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A Critical Analysis of Early Bladder Cancer Recurrence After Laparoscopic Radical Cystectomy

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Key Points

  • 627 patients met the criteria for analysis and 311 had favorable pathology reports after laparoscopic radical cystectomy pT0–pT2N0R0.
  • Of this group, 27 (4.3%) experienced disease progression during the first 24 months. Most of these patients experienced progression to large tumor volume metastatic disease.
  • Investigators suggest that the use of pneumoperitoneum, or gas injected into the abdomen during laparoscopic radical cystectomy, may increase the chance of seeding occuring at distant landing sites through the Batson venous plexus, a network of valveless veins that connect deep pelvic veins with vertebral and thoracic vessels. 

Although laparoscopic radical cystectomy and robotic-assisted radical cystectomy continue to grow in popularity and are successful in the treatment of bladder cancer, they are still considered experimental approaches. Using data collected by the Section of Uro-Technology of the European Association of Urology (ESUT), a team of researchers found that about 5% of patients experienced unexpected relapses of cancer after laparoscopic radical cystectomy, even with favorable pathology. Their results were reported by Albisinni et al in The Journal of Urology.

Currently, most large multicenter studies suggest minimally invasive cystectomy is noninferior in terms of cancer control compared to open radical cystectomy. While open radical cystectomy is the standard of care in the surgical management of muscle invasive and high-risk nonmuscle invasive bladder cancer, the associated risk of death has motivated urologists to examine the feasibility and safety of laparoscopic radical cystectomy and robotic-assisted radical cystectomy. In order to track these data, ESUT has been compiling a large, multicenter, prospective database of patients who have undergone laparoscopic radical cystectomy since 2000, which now includes more than 800 patients across Europe.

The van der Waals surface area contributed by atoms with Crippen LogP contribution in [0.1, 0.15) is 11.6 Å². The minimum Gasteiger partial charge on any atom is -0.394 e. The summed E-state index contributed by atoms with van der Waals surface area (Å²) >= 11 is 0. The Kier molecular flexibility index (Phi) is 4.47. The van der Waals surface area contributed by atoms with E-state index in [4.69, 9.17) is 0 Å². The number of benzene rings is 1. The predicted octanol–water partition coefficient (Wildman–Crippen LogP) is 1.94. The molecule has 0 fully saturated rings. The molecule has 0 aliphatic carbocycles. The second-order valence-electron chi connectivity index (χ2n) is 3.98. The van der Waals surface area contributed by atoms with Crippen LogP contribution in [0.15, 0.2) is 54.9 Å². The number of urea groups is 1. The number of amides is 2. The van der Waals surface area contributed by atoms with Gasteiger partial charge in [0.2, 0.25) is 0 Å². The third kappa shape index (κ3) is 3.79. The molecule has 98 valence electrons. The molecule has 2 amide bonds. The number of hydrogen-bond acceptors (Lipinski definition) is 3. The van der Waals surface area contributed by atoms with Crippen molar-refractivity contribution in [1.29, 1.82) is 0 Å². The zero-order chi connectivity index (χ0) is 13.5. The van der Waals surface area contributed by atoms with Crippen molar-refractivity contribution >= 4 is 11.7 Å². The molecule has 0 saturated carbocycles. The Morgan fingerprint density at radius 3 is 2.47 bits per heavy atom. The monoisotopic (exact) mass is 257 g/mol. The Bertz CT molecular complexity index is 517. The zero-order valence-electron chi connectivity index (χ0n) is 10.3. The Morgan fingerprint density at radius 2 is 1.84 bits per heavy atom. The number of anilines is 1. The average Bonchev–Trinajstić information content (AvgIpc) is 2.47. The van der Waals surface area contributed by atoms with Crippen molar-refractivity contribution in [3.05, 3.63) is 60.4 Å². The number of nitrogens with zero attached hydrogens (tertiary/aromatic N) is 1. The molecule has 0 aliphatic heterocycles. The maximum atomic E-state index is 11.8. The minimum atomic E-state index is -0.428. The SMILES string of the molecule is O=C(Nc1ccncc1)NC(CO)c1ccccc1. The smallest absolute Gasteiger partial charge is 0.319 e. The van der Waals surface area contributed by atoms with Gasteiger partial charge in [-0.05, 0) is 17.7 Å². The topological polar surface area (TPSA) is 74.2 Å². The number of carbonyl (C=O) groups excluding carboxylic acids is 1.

Study Findings

In the current study, researchers investigated possible causes for the unexpected early recurrence of cancer. 627 patients met the criteria for analysis and 311 had favorable pathology reports after laparoscopic radical cystectomy pT0–pT2N0R0. Of this group, 27 (4.3%) experienced disease progression during the first 24 months. Most of these patients experienced progression to large tumor volume metastatic disease.

Urothelial cancers are often aggressive and exhibit seeding capabilities. The investigators suggest that the use of pneumoperitoneum, or gas injected into the abdomen during laparoscopic radical cystectomy, may increase the chance of this occurring at distant landing sites through the Batson venous plexus, a network of valveless veins that connect deep pelvic veins with vertebral and thoracic vessels.

According to lead investigator Simone Albisinni, MD, of the Department of Urology, Institut Jules Bordet, Université Libre de Bruxelles, Brussels, Belgium, “These findings raise important questions concerning the spread of malignant urothelial cells and a possible role of pneumoperitoneum and intermittent insufflations on tumoral hematogenous migration during minimally invasive radical cystectomy.”

Early unexpected recurrences after laparoscopic radical cystectomy in almost 5% of patients, all with favorable pathologic characteristics, raise some doubts about the safety of the laparoscopic approach.

“A role in the development of these relapses may have been played by the pneumoperitoneum. Specifically designed studies are necessary to further investigate the role of pneumoperitoneum in urothelial cancer recurrence,” emphasized Dr. Albisinni.

The content in this post has not been reviewed by the American Society of Clinical Oncology, Inc. (ASCO®) and does not necessarily reflect the ideas and opinions of ASCO®.


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